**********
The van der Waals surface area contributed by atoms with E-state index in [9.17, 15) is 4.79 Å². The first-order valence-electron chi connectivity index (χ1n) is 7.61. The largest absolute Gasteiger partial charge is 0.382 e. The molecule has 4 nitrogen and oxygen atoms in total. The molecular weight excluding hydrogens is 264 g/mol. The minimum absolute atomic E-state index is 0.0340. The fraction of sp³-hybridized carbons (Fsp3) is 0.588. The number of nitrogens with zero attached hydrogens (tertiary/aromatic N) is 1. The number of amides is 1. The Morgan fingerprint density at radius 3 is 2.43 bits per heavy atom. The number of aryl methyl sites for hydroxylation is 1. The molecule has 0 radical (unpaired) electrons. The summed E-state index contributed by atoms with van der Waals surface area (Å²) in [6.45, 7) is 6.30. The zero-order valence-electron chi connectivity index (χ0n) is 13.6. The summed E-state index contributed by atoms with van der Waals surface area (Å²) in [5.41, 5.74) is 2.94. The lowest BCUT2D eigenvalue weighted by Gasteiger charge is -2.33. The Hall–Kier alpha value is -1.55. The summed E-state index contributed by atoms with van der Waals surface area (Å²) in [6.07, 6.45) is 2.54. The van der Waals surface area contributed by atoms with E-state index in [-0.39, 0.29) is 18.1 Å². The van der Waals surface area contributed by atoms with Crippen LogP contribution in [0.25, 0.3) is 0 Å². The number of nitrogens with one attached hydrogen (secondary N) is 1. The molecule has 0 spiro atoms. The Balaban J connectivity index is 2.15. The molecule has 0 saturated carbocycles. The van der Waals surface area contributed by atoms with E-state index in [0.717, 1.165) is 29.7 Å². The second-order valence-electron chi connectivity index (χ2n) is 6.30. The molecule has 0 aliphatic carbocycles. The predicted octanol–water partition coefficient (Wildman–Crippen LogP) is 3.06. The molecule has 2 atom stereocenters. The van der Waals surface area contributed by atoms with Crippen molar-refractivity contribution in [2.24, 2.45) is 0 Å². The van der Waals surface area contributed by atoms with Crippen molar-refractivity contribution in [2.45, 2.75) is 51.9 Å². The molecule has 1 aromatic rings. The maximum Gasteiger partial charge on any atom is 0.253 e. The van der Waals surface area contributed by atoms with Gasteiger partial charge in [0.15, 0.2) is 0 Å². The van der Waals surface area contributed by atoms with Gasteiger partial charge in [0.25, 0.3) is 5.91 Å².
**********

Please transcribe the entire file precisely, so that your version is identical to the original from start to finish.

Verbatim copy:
The van der Waals surface area contributed by atoms with E-state index in [9.17, 15) is 4.79 Å². The first-order valence-electron chi connectivity index (χ1n) is 7.61. The largest absolute Gasteiger partial charge is 0.382 e. The molecule has 4 nitrogen and oxygen atoms in total. The molecular weight excluding hydrogens is 264 g/mol. The minimum absolute atomic E-state index is 0.0340. The fraction of sp³-hybridized carbons (Fsp3) is 0.588. The number of nitrogens with zero attached hydrogens (tertiary/aromatic N) is 1. The number of amides is 1. The Morgan fingerprint density at radius 3 is 2.43 bits per heavy atom. The number of aryl methyl sites for hydroxylation is 1. The molecule has 0 radical (unpaired) electrons. The summed E-state index contributed by atoms with van der Waals surface area (Å²) in [6.45, 7) is 6.30. The zero-order valence-electron chi connectivity index (χ0n) is 13.6. The summed E-state index contributed by atoms with van der Waals surface area (Å²) in [5.41, 5.74) is 2.94. The lowest BCUT2D eigenvalue weighted by Gasteiger charge is -2.33. The Hall–Kier alpha value is -1.55. The summed E-state index contributed by atoms with van der Waals surface area (Å²) in [6.07, 6.45) is 2.54. The van der Waals surface area contributed by atoms with E-state index in [-0.39, 0.29) is 18.1 Å². The van der Waals surface area contributed by atoms with Crippen LogP contribution in [0.25, 0.3) is 0 Å². The number of nitrogens with one attached hydrogen (secondary N) is 1. The molecule has 0 spiro atoms. The Balaban J connectivity index is 2.15. The molecule has 0 saturated carbocycles. The van der Waals surface area contributed by atoms with E-state index in [0.717, 1.165) is 29.7 Å². The second-order valence-electron chi connectivity index (χ2n) is 6.30. The molecule has 0 aliphatic carbocycles. The predicted octanol–water partition coefficient (Wildman–Crippen LogP) is 3.06. The molecule has 2 atom stereocenters. The van der Waals surface area contributed by atoms with Crippen molar-refractivity contribution in [2.24, 2.45) is 0 Å². The van der Waals surface area contributed by atoms with Crippen molar-refractivity contribution in [2.45, 2.75) is 51.9 Å². The molecule has 1 aromatic rings. The maximum Gasteiger partial charge on any atom is 0.253 e. The van der Waals surface area contributed by atoms with Gasteiger partial charge in [0.15, 0.2) is 0 Å². The van der Waals surface area contributed by atoms with Gasteiger partial charge in [0.25, 0.3) is 5.91 Å².